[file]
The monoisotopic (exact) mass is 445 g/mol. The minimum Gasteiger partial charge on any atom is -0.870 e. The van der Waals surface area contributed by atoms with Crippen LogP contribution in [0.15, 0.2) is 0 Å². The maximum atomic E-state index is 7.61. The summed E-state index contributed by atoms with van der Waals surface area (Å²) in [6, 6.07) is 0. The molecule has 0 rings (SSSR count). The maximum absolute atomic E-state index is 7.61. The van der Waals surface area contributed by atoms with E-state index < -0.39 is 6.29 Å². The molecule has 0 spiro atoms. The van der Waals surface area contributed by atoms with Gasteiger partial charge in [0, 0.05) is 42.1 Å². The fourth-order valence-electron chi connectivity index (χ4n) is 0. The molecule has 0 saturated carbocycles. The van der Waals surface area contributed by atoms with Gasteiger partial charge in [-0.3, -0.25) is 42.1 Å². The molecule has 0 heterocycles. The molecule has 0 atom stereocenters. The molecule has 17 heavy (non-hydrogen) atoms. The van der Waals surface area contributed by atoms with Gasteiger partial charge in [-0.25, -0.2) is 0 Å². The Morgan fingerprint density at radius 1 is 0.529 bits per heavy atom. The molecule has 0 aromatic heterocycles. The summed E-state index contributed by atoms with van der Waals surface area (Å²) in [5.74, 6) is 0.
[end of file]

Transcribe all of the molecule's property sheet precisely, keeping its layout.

The monoisotopic (exact) mass is 445 g/mol. The minimum Gasteiger partial charge on any atom is -0.870 e. The van der Waals surface area contributed by atoms with Crippen LogP contribution in [0.15, 0.2) is 0 Å². The maximum atomic E-state index is 7.61. The summed E-state index contributed by atoms with van der Waals surface area (Å²) in [6, 6.07) is 0. The molecule has 0 rings (SSSR count). The maximum absolute atomic E-state index is 7.61. The van der Waals surface area contributed by atoms with E-state index < -0.39 is 6.29 Å². The molecule has 0 spiro atoms. The van der Waals surface area contributed by atoms with Gasteiger partial charge in [0, 0.05) is 42.1 Å². The fourth-order valence-electron chi connectivity index (χ4n) is 0. The molecule has 0 saturated carbocycles. The van der Waals surface area contributed by atoms with Gasteiger partial charge in [-0.3, -0.25) is 42.1 Å². The molecule has 0 heterocycles. The molecule has 0 atom stereocenters. The molecule has 17 heavy (non-hydrogen) atoms. The van der Waals surface area contributed by atoms with Gasteiger partial charge in [-0.25, -0.2) is 0 Å². The Morgan fingerprint density at radius 1 is 0.529 bits per heavy atom. The molecule has 0 aromatic heterocycles. The summed E-state index contributed by atoms with van der Waals surface area (Å²) in [5.74, 6) is 0.